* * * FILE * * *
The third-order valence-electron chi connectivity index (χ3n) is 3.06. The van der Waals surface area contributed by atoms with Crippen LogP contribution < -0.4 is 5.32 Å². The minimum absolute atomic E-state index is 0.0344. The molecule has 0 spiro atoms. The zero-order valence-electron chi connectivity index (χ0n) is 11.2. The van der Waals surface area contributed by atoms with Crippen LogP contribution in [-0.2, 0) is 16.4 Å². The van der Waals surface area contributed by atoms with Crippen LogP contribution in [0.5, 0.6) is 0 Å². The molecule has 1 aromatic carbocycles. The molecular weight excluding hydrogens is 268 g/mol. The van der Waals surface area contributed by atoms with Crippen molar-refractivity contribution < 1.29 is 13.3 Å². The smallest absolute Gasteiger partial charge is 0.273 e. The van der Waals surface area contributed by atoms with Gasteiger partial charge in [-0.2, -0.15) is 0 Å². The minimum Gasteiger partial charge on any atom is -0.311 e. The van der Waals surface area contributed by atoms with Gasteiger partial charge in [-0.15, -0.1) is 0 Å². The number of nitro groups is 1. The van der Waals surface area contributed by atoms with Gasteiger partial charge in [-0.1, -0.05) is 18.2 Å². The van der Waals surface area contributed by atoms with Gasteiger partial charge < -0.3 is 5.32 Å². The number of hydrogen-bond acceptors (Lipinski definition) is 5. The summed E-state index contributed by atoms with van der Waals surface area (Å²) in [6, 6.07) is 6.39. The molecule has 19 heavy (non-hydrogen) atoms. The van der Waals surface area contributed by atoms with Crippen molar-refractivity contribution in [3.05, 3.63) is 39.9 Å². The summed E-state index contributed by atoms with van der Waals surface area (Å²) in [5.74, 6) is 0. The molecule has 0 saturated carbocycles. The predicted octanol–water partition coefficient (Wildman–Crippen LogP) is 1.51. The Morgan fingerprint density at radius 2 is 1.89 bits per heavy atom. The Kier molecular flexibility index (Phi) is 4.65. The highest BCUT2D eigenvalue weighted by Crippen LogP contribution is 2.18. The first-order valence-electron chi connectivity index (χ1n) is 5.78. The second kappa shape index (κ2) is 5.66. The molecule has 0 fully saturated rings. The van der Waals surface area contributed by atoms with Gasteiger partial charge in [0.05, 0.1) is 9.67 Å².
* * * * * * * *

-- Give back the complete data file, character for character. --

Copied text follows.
The third-order valence-electron chi connectivity index (χ3n) is 3.06. The van der Waals surface area contributed by atoms with Crippen LogP contribution < -0.4 is 5.32 Å². The minimum absolute atomic E-state index is 0.0344. The molecule has 0 spiro atoms. The zero-order valence-electron chi connectivity index (χ0n) is 11.2. The van der Waals surface area contributed by atoms with Crippen LogP contribution in [-0.2, 0) is 16.4 Å². The van der Waals surface area contributed by atoms with Crippen LogP contribution in [0.5, 0.6) is 0 Å². The molecule has 1 aromatic carbocycles. The molecular weight excluding hydrogens is 268 g/mol. The van der Waals surface area contributed by atoms with Crippen molar-refractivity contribution < 1.29 is 13.3 Å². The smallest absolute Gasteiger partial charge is 0.273 e. The van der Waals surface area contributed by atoms with Gasteiger partial charge in [-0.2, -0.15) is 0 Å². The minimum Gasteiger partial charge on any atom is -0.311 e. The van der Waals surface area contributed by atoms with Gasteiger partial charge in [-0.15, -0.1) is 0 Å². The number of nitro groups is 1. The van der Waals surface area contributed by atoms with Gasteiger partial charge in [-0.1, -0.05) is 18.2 Å². The van der Waals surface area contributed by atoms with Gasteiger partial charge < -0.3 is 5.32 Å². The number of hydrogen-bond acceptors (Lipinski definition) is 5. The summed E-state index contributed by atoms with van der Waals surface area (Å²) in [6, 6.07) is 6.39. The molecule has 19 heavy (non-hydrogen) atoms. The van der Waals surface area contributed by atoms with Crippen molar-refractivity contribution in [3.05, 3.63) is 39.9 Å². The summed E-state index contributed by atoms with van der Waals surface area (Å²) in [5.74, 6) is 0. The molecule has 0 saturated carbocycles. The predicted octanol–water partition coefficient (Wildman–Crippen LogP) is 1.51. The Morgan fingerprint density at radius 2 is 1.89 bits per heavy atom. The Kier molecular flexibility index (Phi) is 4.65. The highest BCUT2D eigenvalue weighted by Crippen LogP contribution is 2.18. The first-order valence-electron chi connectivity index (χ1n) is 5.78. The second kappa shape index (κ2) is 5.66. The molecule has 0 fully saturated rings. The van der Waals surface area contributed by atoms with Gasteiger partial charge in [0.05, 0.1) is 9.67 Å².